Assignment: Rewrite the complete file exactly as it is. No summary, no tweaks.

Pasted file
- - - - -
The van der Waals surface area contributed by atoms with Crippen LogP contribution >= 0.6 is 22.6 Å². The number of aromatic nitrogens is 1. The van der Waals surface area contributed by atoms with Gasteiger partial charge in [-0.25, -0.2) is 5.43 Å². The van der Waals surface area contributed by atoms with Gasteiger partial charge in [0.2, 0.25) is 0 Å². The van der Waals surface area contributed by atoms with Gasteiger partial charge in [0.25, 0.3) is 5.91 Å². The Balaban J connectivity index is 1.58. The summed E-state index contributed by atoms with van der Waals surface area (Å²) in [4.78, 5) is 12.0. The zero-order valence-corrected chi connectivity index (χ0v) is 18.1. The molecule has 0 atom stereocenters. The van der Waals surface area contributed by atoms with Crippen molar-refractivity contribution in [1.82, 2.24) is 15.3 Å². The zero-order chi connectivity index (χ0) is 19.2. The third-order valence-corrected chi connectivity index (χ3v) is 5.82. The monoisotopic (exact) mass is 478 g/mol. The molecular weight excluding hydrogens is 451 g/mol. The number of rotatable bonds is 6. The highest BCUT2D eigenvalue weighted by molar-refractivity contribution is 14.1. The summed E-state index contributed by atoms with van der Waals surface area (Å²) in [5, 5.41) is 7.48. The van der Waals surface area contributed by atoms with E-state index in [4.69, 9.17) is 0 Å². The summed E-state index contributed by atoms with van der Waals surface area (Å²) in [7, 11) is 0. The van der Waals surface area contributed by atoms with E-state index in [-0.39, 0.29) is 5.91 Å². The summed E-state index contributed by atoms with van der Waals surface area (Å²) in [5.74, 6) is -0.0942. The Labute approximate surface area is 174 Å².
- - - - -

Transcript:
The van der Waals surface area contributed by atoms with Crippen LogP contribution >= 0.6 is 22.6 Å². The number of aromatic nitrogens is 1. The van der Waals surface area contributed by atoms with Gasteiger partial charge in [-0.25, -0.2) is 5.43 Å². The van der Waals surface area contributed by atoms with Gasteiger partial charge in [0.2, 0.25) is 0 Å². The van der Waals surface area contributed by atoms with Gasteiger partial charge in [0.25, 0.3) is 5.91 Å². The Balaban J connectivity index is 1.58. The summed E-state index contributed by atoms with van der Waals surface area (Å²) in [4.78, 5) is 12.0. The zero-order valence-corrected chi connectivity index (χ0v) is 18.1. The molecule has 0 atom stereocenters. The van der Waals surface area contributed by atoms with Crippen molar-refractivity contribution in [1.82, 2.24) is 15.3 Å². The zero-order chi connectivity index (χ0) is 19.2. The third-order valence-corrected chi connectivity index (χ3v) is 5.82. The monoisotopic (exact) mass is 478 g/mol. The molecular weight excluding hydrogens is 451 g/mol. The number of rotatable bonds is 6. The highest BCUT2D eigenvalue weighted by molar-refractivity contribution is 14.1. The summed E-state index contributed by atoms with van der Waals surface area (Å²) in [5, 5.41) is 7.48. The van der Waals surface area contributed by atoms with E-state index in [4.69, 9.17) is 0 Å². The summed E-state index contributed by atoms with van der Waals surface area (Å²) in [7, 11) is 0. The van der Waals surface area contributed by atoms with E-state index in [-0.39, 0.29) is 5.91 Å². The summed E-state index contributed by atoms with van der Waals surface area (Å²) in [5.74, 6) is -0.0942. The Labute approximate surface area is 174 Å².